Roasted Delicata Squash & Persimmon Salad

I’m taking a little break from the themed dinner parties today to take part in the Virtual Vegan Potluck!

Wouldn’t it be fabulous if you could have a dinner party with a group of friends who are eager to bring some tasty, homemade, and plant-based fare?  With everything covered from appetizers to desserts, you could enjoy dining from one course to the next, only stopping occasionally to dab your mouth with a cloth napkin or to take a sip of cucumber water.  Well, you’re in luck!  Today’s post is part of the second annual Virtual Vegan Potluck, a blog circle connecting other bloggers who are eager to bring a course to this online party, which just so happens to fall on World Vegan Day!  I hope you’ve brought your appetite!  (If you get lost along the way because of broken links, or you’d just like to see a list of everyone participating, head over to Vegan Bloggers Unite.)

While spring & summer are the produce darlings with their tender asparagus and sumptuous berries, fall has a few tricks up its crunchy yellow sleeves.  There are two delights that are known to bring a bit of glee to my face and orange to my shopping cart – delicata squash and persimmons.

I’ve talked about delicata squash on my blog a number of times.  (The Smoky Black Bean & Delicata Squash Tacos are a particular favorite!)  It’s the easygoing member of the squash family.  There’s no need to peel.  It doesn’t require any strength training regimen to cut through it.  It’s happiest with a drizzle of oil and simple roasting on a parchment covered baking sheet.  The reward is a delicately sweet squash that is wonderful as a side, in tofu scrambles, or as you’ll see today, in salads.

My other favorite gift of fall is the fuyu persimmon.  This squat, tomato-shaped persimmon is not to be confused with its feistier sister, the heart-shaped hachiya persimmon.  (That one is a prankster.  Eat it before it’s ripe and be prepared to taste something akin to a mouthful of chalk.)  The fuyu has a mild sweetness about it that tastes somewhere between a pear and a peach.  It’s moist without being overly juicy.  It can be eaten while still firm or when it has gotten softer and more ripe.  Eat it in hand like an apple, or cut it into slices and be rewarded with a pattern that is reminiscent of a sand dollar.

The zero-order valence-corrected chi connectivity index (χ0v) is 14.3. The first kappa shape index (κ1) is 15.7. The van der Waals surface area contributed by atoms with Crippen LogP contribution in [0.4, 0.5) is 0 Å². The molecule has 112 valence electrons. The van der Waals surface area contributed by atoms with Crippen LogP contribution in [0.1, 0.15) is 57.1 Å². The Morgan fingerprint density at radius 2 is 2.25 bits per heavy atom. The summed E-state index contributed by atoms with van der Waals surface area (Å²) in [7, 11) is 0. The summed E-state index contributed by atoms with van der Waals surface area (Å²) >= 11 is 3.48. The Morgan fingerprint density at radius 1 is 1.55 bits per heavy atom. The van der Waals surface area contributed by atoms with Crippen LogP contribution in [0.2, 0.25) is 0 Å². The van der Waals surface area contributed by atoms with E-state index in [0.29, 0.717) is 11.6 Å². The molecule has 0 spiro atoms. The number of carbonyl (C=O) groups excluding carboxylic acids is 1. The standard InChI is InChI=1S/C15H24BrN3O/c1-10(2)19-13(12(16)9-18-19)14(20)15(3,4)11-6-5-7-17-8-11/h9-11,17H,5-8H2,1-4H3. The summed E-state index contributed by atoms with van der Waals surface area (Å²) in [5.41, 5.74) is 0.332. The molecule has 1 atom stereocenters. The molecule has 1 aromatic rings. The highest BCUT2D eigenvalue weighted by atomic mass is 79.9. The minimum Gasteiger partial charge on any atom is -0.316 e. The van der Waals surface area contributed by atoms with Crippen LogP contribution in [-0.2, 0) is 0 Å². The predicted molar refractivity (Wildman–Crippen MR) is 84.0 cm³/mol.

Today’s salad brings together delicata squash and persimmons with tender, sticky sweet caramelized onions.  Drizzle it with Orange Muscat Champagne Vinaigrette and sit a while in the sweetness of fall.

Roasted Delicata Squash & Persimmon Salad with Caramelized Onions

Serves 2 as a meal, 4 as a side

  • 1 small delicata squash, sliced into rings 1/4 inch to 1/2 inch thick, de-seed, remove top with stem & bottom
  • 2 teaspoons extra virgin olive oil, divided
  • 1/2 medium-sized yellow onion, sliced into thin half moons
  • A drizzle of agave syrup
  • 1 persimmon (Fuyu), sliced thin
  • 3 cups green leaf lettuce, roughly chopped
  • 1 batch Orange Muscat Champagne Vinaigrette
  • Small handful of pistachios or peanuts

Preheat oven to 425 degrees.  Line a baking sheet with parchment paper.  Toss delicata squash rings with one teaspoon extra virgin olive oil.  Lay evenly across the baking sheet, taking care not to touch or overcrowd.  Roast squash for 15 to 20 minutes, flipping the squash half-way through to evenly roast on both sides.  (The roasting time will vary, depending on the thickness of the squash.)